And what makes the film so emotionally and cinematically rich is the juxtaposition between Shepard and Wenders—the German with a fantastical pastiche obsession with Americana and the rough-tongued “rock and roll Jesus with a cowboy mouth” himself, whose words are engrained in the sprawling western landscape. The two have collaborated many times since, but this holds as by far their best work—creating something that speaks to the human condition so effortlessly in a way that few films have been able to. No one does melancholic American isolation like a misanthropic German.
There are films made to exist as box office results first, or as reviews first, or as expression of the author first. My films are meant to come to life in people’s heads. They are incomplete before, actually they are meant to be incomplete. I see them like open systems that need to be pulled together by somebody. That somebody is each and every spectator. In a way I think of films the same way I looked at stories in books, when I was little. I realized very early on that the story was not in the written words, but in the space between the lines. That’s where the real reading took place: In my imagination, and that happened in all the white between the letters and the lines. And when I started to see films, I approached them the same way. In fact those films allowed me to perceive them like that, they were asking me to dream myself into them. The classic American cinema has that same specific quality, and this is also the great tradition of European Cinema. I did not invent that “method.” It is an endangered process, though, these days. More and more films come as “wall to wall” entertainment. What you see (and hear!) is what you get. No more space between the frames, so to speak. No chance to sneak in with your imagination, to dream on and to project your innermost hopes or fears or desires into what you see and thereby pushing it further. You come out of the theatre and feel strangely empty. For two hours you were prevented from participating. You were obliged to “witness” instead. And that is the opposite to what you called my “method” which is in the true sense of the word “interactive.”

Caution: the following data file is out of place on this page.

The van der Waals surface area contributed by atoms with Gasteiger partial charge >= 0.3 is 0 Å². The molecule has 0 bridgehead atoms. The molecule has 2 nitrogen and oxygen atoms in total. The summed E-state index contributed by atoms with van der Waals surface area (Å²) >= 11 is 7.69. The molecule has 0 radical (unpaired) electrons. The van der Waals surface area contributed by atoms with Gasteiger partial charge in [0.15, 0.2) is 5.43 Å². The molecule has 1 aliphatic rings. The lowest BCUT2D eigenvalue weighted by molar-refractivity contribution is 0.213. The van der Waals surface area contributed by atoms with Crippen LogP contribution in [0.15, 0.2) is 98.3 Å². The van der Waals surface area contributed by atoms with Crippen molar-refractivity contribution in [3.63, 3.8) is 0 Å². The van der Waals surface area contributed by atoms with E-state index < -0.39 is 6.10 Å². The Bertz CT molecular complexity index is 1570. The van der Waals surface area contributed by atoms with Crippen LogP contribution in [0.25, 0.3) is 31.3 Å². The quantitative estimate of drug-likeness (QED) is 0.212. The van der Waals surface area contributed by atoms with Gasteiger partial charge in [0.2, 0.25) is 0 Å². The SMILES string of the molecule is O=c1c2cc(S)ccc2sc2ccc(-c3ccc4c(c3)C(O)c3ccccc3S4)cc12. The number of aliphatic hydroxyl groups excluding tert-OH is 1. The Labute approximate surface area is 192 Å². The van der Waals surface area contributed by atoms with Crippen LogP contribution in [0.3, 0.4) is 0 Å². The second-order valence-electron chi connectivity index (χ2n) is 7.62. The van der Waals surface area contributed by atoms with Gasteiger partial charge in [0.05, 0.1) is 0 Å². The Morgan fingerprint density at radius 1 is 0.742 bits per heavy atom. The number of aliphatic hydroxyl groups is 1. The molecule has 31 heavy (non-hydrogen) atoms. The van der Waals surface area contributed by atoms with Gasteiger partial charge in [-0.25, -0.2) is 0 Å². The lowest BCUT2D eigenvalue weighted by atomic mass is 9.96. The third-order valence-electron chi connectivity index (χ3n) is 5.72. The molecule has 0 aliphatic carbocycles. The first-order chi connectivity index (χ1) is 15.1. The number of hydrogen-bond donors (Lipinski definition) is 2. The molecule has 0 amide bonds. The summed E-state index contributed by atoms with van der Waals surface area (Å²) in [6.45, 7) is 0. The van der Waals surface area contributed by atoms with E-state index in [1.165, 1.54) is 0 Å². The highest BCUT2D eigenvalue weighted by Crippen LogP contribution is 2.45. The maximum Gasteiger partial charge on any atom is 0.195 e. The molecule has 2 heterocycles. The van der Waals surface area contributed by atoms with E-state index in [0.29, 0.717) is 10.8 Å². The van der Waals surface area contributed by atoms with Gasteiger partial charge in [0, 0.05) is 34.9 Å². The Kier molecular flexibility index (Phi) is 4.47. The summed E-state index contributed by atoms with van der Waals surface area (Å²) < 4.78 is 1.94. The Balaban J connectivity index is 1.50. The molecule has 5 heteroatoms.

“If in our century, something sacred still existed, if there were something like a sacred treasure of the cinema, then for me that would have to be the work of the Japanese director Yasujirô Ozu… For me never before and never again since has the cinema been so close to its essence and its purpose: to present an image of man in our century, a usable, true and valid image in which he not only recognises himself, but from which, above all, he may learn about himself.”
Chantal Akerman: You can see him excluding himself from the world in an almost autistic manner. For people like me, who started doing film because of him, it is a terrible fright. And the fact that the long evolution that Godard has been through can lead to this, almost brings me to despair. He was kind of a pioneer, an inventor who didn’t care much about anybody or anything. And that a man at this stage of his life isolates himself, should also be a lesson for us other film makers.
Woody Allen: I think he’s a brilliant innovator. I don’t always love every film he’s made. I think he’s very inventive, but sometimes his inventions are taken by other people and used better. But he’s certainly one of the innovators of cinema.
Paul Thomas Anderson: I love Godard in a very film school way. I can’t say that I’ve ever been emotionally attacked by him. Where I have been emotionally attacked by Truffaut.
Michelangelo Antonioni: Godard flings reality in our faces, and I’m struck by this. But never by Truffaut.
Ingmar Bergman: I’ve never been able to appreciate any of his films, nor even understand them. Truffaut and I used to meet on several occasions at film festivals. We had an instant understanding that extended to his films. But Godard: I find his films affected, intellectual, self-obsessed and, as cinema, without interest and frankly dull. Endless and tiresome. Godard is a desperate bore. I’ve always thought that he made films for critics. He made one here in Sweden, Masculin Féminin, so boring that my hair stood on end.